It’s back to the future for George Orwell fans and those who understand that Walter Cronkite was a communist. The current Occupier of the Oval Office, Barry Soetoro, aka Barack Obama, has declared that the wild, wild west of American media should cease to exist. Instead of a mish mosh of facts, truth, and decried “conspiracy theories” that are turning out to be more and more credible, we the people should look to some sort of fact curating function:
“We are going to have to rebuild within this wild-wild-west-of-information flow some sort of curating function that people agree to,” Obama said at an innovation conference in Pittsburgh.
“There has to be, I think, some sort of way in which we can sort through information that passes some basic truthiness tests and those that we have to discard, because they just don’t have any basis in anything that’s actually happening in the world,” Obama added.
Call it what you will, Ministry of Truth, Pravda, Double Speak, Office of Propaganda, Obama and whoever is pulling his puppet strings would like a return to the days when the most trusted man in America was a communist and the “news” media regularly blew smoke, rainbows and unicorns up the people’s backsides.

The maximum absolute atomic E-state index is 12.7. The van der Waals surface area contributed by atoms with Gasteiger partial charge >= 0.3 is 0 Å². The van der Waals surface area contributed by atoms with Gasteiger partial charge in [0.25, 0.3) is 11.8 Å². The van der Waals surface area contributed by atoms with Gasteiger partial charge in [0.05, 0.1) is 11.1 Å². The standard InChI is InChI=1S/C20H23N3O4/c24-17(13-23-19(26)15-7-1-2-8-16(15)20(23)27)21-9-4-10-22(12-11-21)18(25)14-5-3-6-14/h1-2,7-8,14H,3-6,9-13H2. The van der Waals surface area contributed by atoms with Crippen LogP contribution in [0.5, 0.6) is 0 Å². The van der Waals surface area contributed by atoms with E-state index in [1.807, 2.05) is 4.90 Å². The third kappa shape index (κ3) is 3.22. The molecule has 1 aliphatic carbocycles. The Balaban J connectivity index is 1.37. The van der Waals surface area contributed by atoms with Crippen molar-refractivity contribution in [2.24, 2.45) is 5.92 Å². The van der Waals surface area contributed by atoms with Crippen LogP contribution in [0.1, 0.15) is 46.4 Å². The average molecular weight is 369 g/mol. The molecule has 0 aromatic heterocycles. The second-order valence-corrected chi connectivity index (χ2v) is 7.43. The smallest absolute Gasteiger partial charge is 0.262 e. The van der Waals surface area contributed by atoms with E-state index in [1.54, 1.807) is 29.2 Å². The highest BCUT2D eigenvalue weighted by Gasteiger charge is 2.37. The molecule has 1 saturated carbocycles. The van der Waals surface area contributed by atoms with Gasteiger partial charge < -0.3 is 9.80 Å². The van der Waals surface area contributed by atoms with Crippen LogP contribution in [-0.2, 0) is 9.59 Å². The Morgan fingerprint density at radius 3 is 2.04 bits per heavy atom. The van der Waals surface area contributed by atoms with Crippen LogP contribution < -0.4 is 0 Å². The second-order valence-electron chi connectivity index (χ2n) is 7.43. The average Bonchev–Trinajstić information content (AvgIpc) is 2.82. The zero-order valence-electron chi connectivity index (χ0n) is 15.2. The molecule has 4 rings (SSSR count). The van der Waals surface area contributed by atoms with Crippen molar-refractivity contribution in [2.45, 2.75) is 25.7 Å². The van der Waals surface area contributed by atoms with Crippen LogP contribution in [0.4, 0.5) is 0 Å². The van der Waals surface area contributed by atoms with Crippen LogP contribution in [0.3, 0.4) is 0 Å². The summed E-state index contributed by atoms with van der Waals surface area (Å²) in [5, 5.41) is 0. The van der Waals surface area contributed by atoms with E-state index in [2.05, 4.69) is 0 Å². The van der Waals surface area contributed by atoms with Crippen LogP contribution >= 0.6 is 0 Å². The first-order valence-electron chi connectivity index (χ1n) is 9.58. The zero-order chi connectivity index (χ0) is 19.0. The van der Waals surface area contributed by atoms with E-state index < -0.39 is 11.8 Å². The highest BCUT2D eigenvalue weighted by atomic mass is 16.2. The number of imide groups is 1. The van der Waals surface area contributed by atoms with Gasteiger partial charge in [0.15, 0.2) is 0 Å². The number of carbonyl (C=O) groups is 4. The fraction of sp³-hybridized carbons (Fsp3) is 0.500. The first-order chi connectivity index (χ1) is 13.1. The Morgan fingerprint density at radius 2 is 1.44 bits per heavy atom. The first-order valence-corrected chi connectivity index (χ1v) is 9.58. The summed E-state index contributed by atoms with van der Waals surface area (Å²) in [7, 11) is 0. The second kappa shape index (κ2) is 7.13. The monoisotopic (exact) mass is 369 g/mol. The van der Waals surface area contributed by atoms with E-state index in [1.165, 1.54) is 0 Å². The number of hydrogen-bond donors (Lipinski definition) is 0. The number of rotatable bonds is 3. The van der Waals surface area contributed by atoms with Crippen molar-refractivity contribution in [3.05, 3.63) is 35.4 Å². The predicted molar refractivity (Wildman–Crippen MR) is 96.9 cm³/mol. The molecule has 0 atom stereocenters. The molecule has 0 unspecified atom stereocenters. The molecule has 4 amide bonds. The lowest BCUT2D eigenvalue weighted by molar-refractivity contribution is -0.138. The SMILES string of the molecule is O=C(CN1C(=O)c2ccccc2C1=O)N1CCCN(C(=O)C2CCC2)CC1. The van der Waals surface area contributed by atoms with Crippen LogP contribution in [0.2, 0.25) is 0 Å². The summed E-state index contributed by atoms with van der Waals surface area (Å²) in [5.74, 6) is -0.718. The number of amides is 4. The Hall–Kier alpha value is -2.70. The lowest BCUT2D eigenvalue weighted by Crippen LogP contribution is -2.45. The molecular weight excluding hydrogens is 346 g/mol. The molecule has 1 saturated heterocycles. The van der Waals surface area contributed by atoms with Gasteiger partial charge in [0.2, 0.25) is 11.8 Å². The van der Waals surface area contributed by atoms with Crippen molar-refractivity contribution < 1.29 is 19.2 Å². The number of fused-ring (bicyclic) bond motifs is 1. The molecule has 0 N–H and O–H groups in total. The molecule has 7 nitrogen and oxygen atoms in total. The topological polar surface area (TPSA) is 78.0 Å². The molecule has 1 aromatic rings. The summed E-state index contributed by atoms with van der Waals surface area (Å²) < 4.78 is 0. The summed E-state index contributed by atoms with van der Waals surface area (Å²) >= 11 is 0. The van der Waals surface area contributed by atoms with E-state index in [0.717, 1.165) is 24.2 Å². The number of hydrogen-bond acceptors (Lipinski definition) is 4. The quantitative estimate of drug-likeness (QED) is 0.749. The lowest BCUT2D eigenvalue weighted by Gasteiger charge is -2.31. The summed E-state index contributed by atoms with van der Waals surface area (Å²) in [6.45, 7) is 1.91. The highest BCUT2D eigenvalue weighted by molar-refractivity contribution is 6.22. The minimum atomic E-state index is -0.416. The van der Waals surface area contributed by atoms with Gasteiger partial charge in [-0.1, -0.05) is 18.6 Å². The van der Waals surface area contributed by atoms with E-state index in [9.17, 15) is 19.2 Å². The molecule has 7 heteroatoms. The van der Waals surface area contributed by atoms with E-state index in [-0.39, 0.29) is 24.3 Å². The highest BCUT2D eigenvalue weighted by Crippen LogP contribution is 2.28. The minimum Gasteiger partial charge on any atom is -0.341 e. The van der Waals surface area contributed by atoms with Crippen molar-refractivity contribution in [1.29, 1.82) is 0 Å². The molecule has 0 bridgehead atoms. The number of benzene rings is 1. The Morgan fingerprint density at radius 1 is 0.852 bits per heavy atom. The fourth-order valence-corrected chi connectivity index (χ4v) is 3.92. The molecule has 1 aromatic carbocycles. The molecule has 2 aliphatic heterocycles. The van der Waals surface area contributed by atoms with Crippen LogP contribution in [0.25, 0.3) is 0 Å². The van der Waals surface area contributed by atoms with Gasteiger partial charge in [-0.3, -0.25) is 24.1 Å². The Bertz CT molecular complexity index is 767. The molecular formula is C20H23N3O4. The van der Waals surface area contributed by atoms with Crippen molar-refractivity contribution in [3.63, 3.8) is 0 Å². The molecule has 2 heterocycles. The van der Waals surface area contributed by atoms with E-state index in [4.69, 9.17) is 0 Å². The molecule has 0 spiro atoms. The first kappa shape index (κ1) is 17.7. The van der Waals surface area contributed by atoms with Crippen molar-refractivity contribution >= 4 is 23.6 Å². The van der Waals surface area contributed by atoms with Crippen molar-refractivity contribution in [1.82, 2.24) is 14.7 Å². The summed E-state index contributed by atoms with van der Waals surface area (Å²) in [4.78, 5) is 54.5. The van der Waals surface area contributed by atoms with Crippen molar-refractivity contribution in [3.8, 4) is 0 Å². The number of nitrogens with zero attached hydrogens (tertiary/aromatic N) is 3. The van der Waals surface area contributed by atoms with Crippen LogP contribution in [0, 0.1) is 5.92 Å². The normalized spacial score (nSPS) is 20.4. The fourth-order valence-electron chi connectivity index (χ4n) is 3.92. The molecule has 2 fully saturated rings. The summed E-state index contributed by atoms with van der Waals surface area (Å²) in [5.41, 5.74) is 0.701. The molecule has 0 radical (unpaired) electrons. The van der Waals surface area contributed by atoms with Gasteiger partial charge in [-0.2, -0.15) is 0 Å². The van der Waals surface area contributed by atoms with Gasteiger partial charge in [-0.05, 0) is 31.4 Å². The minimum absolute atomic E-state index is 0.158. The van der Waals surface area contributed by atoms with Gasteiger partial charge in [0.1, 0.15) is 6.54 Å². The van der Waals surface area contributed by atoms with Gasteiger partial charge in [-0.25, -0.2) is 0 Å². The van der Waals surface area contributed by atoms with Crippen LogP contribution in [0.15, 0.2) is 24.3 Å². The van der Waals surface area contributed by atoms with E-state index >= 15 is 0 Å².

Yeah, Barry, those days are over.
“That is hard to do, but I think it’s going to be necessary, it’s going to be possible,” he added.
“The answer is obviously not censorship, but it’s creating places where people can say ‘this is reliable’ and I’m still able to argue safely about facts and what we should do about it.”
Considering that all sides will present their cases in the best light, what is truth in the realm of politics can be subjective. Until it becomes iron-clad objective, only communicating what you want the people know is called censorship. Last time any of us in the USA looked at the law of the land, from the government, unless national security is involved, that is illegal.
BTW, Google launched a new feature today: Fact Check. It’s probably as reliable as the search algorithms that never seem to give conservative sites and opinions on the first three pages.